The Top 36 from the Best Books of 2016 List of Lists


This is my community service to book bloggers – a list of the books that appear most frequently on all of the lists I listed on Best Books of 2016 – A List of Lists. So before I have to write the word ‘list’ again, here it is, the 2016 Commonly-Agreed-by-the-People-Who-Publish-Best-of-2016-Book-Lists-Before-December-31 top 36 books.

Books that made four lists –

01. What Belongs to You by Garth Greenwell
02. Mischling by Affinity Konar
03. Pond by Claire Louise Bennett
04. A Gentleman in Moscow by Amor Towles
05. Do Not Say We Have Nothing by Madeleine Thien
06. Moonglow by Michael Chabon
07. Today Will Be Different by Maria Semple
08. The Queen of the Night by Alexander Chee
09. The Nest by Cynthia D’Aprix Sweeney
10. When Breath Becomes Air by Paul Kalanithi
11. Evicted by Matthew Desmond
12. The Noise of Time by Julian Barnes

Books that made five lists –

13. All That Man Is by David Szalay
14. Here Comes the Sun by Nicole Dennis-Benn
15. The Nix by Nathan Hill
16. The Sport of Kings by C. E. Morgan
17. The Wangs vs the World by Jade Chang
18. Here I Am by Jonathan Safran Foer

Books that made six lists –

19. News of the World by Paulette Jiles
20. Zero K by Don DeLillo
21. The Association of Small Bombs by Karan Mahajan
22.  Sweetbitter by Stephanie Danler
23. Hot Milk by Deborah Levy
24. Commonwealth by Ann Patchett

Books that made seven lists –

25. The Girls by Emma Cline
26. LaRose by Louise Erdrich
27. Imagine Me Gone by Adam Haslett
28. What is Not Yours is Not Yours by Helen Oyeyemi

Books that made eight or nine lists –

29. Barkskins by Annie Proulx
30. The Vegetarian by Han Kang
31. The Mothers by Brit Bennett
32. My Name is Lucy Barton by Elizabeth Strout
33. Another Brooklyn by Jacqueline Woodson

Books that made ten or more lists –

34. Homegoing by Yaa Gyasi
35. The Underground Railroad by Colson Whitehead
36. Swing Time by Zadie Smith

I’ve only read five of these (Foer, Strout, Chang, Levy, Cline). I own another three (Konar, Smith, Barnes). I’m busting to read three in particular (Erdrich, Bennett, Patchett).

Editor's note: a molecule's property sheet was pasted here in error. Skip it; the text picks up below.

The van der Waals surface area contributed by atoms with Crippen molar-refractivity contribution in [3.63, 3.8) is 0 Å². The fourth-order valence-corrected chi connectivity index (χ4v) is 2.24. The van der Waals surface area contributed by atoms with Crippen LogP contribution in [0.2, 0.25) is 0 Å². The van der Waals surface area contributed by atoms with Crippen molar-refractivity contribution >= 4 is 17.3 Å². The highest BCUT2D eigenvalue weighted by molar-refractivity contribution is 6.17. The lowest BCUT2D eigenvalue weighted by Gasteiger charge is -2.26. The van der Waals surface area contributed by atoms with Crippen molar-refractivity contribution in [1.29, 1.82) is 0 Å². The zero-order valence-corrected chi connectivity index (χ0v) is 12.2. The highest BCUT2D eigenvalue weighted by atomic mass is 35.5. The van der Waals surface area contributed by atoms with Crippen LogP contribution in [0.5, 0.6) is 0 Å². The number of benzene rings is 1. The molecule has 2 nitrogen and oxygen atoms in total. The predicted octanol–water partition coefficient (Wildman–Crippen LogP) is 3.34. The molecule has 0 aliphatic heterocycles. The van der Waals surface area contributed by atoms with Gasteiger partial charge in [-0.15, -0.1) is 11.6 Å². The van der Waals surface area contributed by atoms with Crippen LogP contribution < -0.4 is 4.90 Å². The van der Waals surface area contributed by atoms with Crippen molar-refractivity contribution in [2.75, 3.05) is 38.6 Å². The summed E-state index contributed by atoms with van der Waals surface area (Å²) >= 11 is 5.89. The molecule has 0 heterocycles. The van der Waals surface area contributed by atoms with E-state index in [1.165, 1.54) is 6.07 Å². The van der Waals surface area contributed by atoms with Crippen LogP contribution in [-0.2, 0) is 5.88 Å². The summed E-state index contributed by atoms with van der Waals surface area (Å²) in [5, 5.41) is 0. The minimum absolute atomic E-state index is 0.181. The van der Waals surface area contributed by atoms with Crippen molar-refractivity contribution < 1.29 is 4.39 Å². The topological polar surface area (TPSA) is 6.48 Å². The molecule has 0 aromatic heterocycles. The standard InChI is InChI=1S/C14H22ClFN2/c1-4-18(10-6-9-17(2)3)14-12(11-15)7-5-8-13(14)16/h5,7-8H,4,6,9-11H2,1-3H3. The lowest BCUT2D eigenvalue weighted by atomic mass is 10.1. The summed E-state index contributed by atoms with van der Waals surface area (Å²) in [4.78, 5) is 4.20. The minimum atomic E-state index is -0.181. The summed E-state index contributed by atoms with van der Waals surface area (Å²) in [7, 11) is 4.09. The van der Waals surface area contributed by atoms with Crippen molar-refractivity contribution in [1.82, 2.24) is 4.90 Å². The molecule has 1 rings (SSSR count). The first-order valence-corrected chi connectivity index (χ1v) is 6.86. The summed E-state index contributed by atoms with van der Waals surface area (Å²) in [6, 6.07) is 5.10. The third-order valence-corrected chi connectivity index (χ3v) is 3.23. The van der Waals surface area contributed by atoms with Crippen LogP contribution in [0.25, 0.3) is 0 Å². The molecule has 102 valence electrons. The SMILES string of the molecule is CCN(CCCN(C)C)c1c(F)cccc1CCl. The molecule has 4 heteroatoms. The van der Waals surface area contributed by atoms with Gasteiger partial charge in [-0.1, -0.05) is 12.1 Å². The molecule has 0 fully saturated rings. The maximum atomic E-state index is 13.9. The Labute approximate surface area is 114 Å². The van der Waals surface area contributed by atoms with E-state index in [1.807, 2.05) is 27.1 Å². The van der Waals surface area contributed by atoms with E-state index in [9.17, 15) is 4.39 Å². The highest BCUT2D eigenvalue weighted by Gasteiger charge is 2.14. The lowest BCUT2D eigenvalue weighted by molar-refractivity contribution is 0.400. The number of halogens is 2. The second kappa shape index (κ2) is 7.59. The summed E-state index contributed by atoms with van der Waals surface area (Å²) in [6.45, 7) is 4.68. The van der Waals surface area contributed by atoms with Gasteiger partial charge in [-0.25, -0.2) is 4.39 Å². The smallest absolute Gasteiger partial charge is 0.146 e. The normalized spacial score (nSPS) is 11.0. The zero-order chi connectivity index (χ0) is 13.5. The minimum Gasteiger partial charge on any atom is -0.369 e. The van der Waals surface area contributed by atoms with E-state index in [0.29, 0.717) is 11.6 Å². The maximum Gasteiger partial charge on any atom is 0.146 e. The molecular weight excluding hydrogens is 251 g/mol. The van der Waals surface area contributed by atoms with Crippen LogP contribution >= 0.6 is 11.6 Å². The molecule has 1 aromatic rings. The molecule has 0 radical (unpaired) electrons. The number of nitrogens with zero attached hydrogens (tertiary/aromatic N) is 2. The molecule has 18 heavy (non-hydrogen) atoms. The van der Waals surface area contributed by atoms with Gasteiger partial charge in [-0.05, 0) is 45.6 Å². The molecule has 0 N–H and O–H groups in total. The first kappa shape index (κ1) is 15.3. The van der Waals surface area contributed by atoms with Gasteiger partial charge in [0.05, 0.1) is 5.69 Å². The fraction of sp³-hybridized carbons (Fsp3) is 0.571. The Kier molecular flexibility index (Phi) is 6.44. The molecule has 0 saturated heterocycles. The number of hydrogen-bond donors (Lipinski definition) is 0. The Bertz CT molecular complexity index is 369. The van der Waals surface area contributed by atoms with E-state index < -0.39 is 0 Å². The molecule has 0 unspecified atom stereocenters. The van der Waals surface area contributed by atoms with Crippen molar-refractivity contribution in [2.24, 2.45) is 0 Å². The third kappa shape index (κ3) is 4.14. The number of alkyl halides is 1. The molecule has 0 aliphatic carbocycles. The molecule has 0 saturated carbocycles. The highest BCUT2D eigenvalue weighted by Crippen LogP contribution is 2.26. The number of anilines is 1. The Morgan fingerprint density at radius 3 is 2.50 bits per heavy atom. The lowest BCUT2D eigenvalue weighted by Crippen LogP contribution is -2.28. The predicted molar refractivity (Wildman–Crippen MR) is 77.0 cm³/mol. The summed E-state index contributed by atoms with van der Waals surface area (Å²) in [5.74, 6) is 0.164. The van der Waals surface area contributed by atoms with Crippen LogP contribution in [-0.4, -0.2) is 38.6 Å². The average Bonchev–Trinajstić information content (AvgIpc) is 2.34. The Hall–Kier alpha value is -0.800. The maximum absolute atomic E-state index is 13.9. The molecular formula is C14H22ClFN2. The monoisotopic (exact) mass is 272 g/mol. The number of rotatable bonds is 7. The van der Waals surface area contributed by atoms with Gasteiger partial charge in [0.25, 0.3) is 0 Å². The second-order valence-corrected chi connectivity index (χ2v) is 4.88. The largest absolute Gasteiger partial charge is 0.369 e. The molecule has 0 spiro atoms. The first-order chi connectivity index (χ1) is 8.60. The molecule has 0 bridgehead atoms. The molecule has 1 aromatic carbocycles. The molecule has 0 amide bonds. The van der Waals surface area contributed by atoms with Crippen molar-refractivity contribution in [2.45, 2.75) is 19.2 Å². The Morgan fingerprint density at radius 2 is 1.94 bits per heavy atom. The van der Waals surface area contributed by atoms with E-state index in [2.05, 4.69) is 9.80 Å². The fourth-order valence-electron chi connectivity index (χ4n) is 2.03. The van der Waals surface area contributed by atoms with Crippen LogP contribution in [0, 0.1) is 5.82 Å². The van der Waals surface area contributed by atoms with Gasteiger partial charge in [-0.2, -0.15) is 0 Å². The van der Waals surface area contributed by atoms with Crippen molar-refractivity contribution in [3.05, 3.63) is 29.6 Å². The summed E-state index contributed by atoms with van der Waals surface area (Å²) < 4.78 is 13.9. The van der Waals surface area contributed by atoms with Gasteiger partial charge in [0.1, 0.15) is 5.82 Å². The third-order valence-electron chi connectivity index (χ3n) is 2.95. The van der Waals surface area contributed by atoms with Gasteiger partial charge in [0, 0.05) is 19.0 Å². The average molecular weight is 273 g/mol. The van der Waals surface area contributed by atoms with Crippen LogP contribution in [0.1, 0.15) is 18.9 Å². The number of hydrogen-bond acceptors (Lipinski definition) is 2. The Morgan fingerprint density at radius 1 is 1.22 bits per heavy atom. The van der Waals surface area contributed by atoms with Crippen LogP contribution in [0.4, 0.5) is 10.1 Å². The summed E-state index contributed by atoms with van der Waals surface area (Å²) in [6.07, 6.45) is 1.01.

I do think it’s interesting that in a year when some big names published books (Russo, Shriver, Atwood…who else have I missed?) they don’t rate. Likewise, where was the Bailey’s Prize Winner? Swing Time was officially released mid-November and yet came in on top (fresh in the minds of critics?). The new Proulx garnered lots of attention although I don’t know anyone who has actually read it yet. Thoughts?





44 responses

  1. I’ve only read two of the thirty-six…and, I’m not ashamed. I’m the leader of a tribe of one, not a follower of lists generated by people who are…well, list makers.

    • Well, I’m not ashamed to say I love lists and I’m a list maker. I do find it fascinating which books manage to balance the fine line between being considered ‘literary’ enough by critics, and also popular enough to hit best-seller lists. My interest is in contemporary-lit so much of what is on this list appeals to me (although still flummoxed by Barkskins – I’m sure it’s lovely but I don’t know anyone who was willing to tackle it, which probably goes to show that needing to be a ‘best seller’ has no bearing on this list).

  2. This is so handy! I’ve read eight on this list and most of the ones I haven’t read are on my TBR list, but I didn’t know about the latest Louise Erdrich book. That will definitely be going on the list too!

  3. Hmm.. I read the Proulx. Well, actually I read a third of it and then decided life was too short to be preached at for another 400 pages. 😉

    On the upside, I loved the Don DeLillo and Emma Cline’s The Girls…

    • Well that’s a darn lot more of the Proulx read than anyone else I know! I’m sure the language is lovely but, from the sample that I read, it seems incredibly dense – not sure I’m up for such a reading commitment.

  4. It’s always interesting to see the lists, but I usually find the results don’t reflect what I see people reading. Like Barkskins – I haven’t heard much about that one at all (except from FF). And, like you, I wonder about more recent books appearing on more lists.

    • I think only the critics read Barkskins. And they were paid for their time 😀